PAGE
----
Awards season brings out the best, worst

THIS IS an historic moment, reminding everyone about the power, the importance — and the anxiety — of voting.

After all the pros and cons have been weighed, it all comes down to that ballot. And the rest of the world watches a new chapter in history being made.

Did you think I was talking about the presidential election? No, no, that’s over. Who cares about that kind of stuff when awards season is under way?

This column will run Wednesdays throughout the season. It will not handicap but rather will report on the eternal oddities of awards season, as well as the specifics of this year’s races.

As always with the campaigning, there will be subtle mudslinging, there will be blood and, crucially, there will be gift bags.

Bloggers, as always, will make lofty Oscar predictions about films they haven’t even seen. (Last year, “Charlie Wilson’s War” was one of the last kudo hopefuls to be screened, and even up to the 11th hour, bloggers continued to predict best pic and director noms, based on the film’s credentials.)

However, there will be no predictions in this column, no rattling off lists of top 10s, no use of the words “dark horse” or “snub.” When it comes to the awards races, we are Switzerland: neutral and, admittedly, a little chilly.

EARLY NOVEMBER is an appropriate time to start, since we are entering Phase 3 of the season. The first stage occurs before even a foot of film has been shot, when agents and studio PR workers assure artists that the film is a shoo-in for awards (and sometimes negotiate contractual clauses that designate campaigns).

Phase 2 begins after studio folk have seen a rough cut and confide discreetly to the press, “I don’t want to say to much, but it is. Really. Really. Good.” But, they insist, it’s not ready to be screened to outsiders.

It’s at this moment when Oscar hopes were still alive for the makers of “Beloved,” “Pay It Forward,” “The Shipping News,” “K-Pax,” “Beyond the Sea,” “Meet Joe Black,” “The Life Aquatic With Steve Zissou,” “Life as a House,” “Man on the Moon,” “Angela’s Ashes,” “All the King’s Men,” “Snow Falling on Cedars,” “Miss Potter,” “Margot at the Wedding” and “Redacted.”

In Phase 3, all the kept-under-wraps films start to be screened for people outside the studios.

This is the crucial period when hopes can be confirmed (“No Country for Old Men,” “Michael Clayton”) — or when there is a sudden reversal of fortune for “hot” films like “The Kite Runner” and almost-under-the-radar pics like “Juno” and “There Will be Blood.”

IN THE PAST MONTH, screenings have started for a few long-unscreened pics like Miramax’s “Doubt,” Par Vantage’s “Defiance” and Universal-Imagine’s “Frost/Nixon.” Still under wraps are Fox’s “Australia,” Sony’s “Seven Pounds,” Warner Bros.’ “Gran Torino” and the Weinstein Co.’s “The Reader.”

A handful of journalists have seen Vantage’s “Revolutionary Road” and Par’s “The Curious Case of Benjamin Button.”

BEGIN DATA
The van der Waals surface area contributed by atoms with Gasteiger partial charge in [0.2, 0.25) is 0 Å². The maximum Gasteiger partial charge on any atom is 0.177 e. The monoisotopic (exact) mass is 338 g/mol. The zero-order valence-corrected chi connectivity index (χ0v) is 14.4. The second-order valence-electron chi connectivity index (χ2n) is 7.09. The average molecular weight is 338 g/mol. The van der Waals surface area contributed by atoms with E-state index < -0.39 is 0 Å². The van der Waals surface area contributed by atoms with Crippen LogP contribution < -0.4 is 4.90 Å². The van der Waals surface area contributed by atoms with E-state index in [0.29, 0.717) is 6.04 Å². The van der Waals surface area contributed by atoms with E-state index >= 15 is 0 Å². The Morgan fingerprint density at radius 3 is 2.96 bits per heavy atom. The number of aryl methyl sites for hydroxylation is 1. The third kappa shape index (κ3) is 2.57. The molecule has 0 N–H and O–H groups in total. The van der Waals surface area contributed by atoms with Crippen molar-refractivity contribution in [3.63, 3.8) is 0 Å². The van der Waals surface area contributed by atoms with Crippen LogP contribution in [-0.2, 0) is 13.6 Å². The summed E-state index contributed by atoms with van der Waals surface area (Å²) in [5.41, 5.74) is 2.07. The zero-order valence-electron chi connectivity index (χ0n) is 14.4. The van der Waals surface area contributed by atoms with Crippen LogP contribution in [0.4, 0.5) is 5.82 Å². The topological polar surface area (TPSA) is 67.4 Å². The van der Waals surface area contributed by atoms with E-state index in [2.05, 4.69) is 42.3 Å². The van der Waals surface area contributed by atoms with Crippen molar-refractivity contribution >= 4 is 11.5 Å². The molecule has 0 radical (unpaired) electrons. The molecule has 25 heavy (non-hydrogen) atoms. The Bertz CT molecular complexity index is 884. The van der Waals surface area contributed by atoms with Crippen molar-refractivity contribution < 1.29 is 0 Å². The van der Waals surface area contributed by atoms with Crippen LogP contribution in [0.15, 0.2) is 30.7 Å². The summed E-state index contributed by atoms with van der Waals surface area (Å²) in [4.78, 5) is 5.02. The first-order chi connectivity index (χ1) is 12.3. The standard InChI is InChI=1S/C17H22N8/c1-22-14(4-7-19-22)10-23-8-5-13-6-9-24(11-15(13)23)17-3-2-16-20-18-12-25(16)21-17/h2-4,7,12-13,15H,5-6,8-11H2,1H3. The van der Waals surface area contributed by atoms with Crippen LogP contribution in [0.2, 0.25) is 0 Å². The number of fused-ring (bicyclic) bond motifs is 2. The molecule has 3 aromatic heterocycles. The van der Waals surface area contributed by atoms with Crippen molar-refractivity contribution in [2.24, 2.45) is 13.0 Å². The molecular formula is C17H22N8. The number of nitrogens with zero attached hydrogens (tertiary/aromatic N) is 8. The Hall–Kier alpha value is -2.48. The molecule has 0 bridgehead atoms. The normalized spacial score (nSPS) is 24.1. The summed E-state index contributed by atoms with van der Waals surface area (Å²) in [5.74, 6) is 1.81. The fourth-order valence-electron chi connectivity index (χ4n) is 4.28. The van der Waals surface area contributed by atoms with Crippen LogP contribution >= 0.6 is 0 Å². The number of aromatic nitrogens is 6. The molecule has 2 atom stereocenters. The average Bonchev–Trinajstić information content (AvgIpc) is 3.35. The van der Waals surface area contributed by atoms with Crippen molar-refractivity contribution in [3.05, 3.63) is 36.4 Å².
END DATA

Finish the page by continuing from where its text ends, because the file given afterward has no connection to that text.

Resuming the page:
Another annual ritual: Watching to see who will send out the first screener (this year it was Sony Pictures Classics, with “Frozen River”), and who will be the last to show their film.

As early screenings of any kudos hopeful begins, studio strategists use the opportunity to badmouth rivals’ films. (The usual approach: a casual mention that the other movie’s not very good. If you counter that you’ve heard positive things, they will nicely say it’s OK, but not awards material.)

So, yes, some refrains are familiar. But, like Tolstoy’s unhappy families, every awards season is different.

This year, there was a temporary setback to the reputations of Telluride, Toronto and Venice as Oscar launchpads, because many of the big hopefuls were not ready, or were being held back.

WHILE THE MAJORS have ceded the awards races to indies and specialty divisions for the past few years, the studios long ago promised a 2008 comeback (Variety, March 3-9).

As usual, there have been twists and turns. DreamWorks moved “The Soloist” into next year while MGM/UA shifted “Valkyrie” into this year. “The Wrestler” and “Slumdog Millionaire” emerged as awards fodder without advance fanfare (Fox Searchlight acquired both of them). And as for the wrangling over the opening date of “The Reader,” that drama has proved more entertaining than a lot of the films that were touted as hot contenders six months ago and that seem to have already dropped out of the race.

The films have to prove themselves but, this year, so do the awards shows — at least the televised ones. The Oscarcast’s ratings hit an all-time low in February, and the Golden Globes will work to recover from the surreal strike-scarred ceremony. (Pretty much anything they do will be better than that show).

Oscarcast producer Laurence Mark and exec producer Bill Condon have talent and style; their big challenge is overcoming those who want to uphold tradition (i.e., keep things the way they have been for the last 50 years).

As the season starts to exhaust you, worry you and wreak havoc with your adrenaline, just remember Ricky Gervais’ immortal advice to winners at the Sept. 21 Emmycast: “Don’t cry; it’s pathetic. It’s just an award.”

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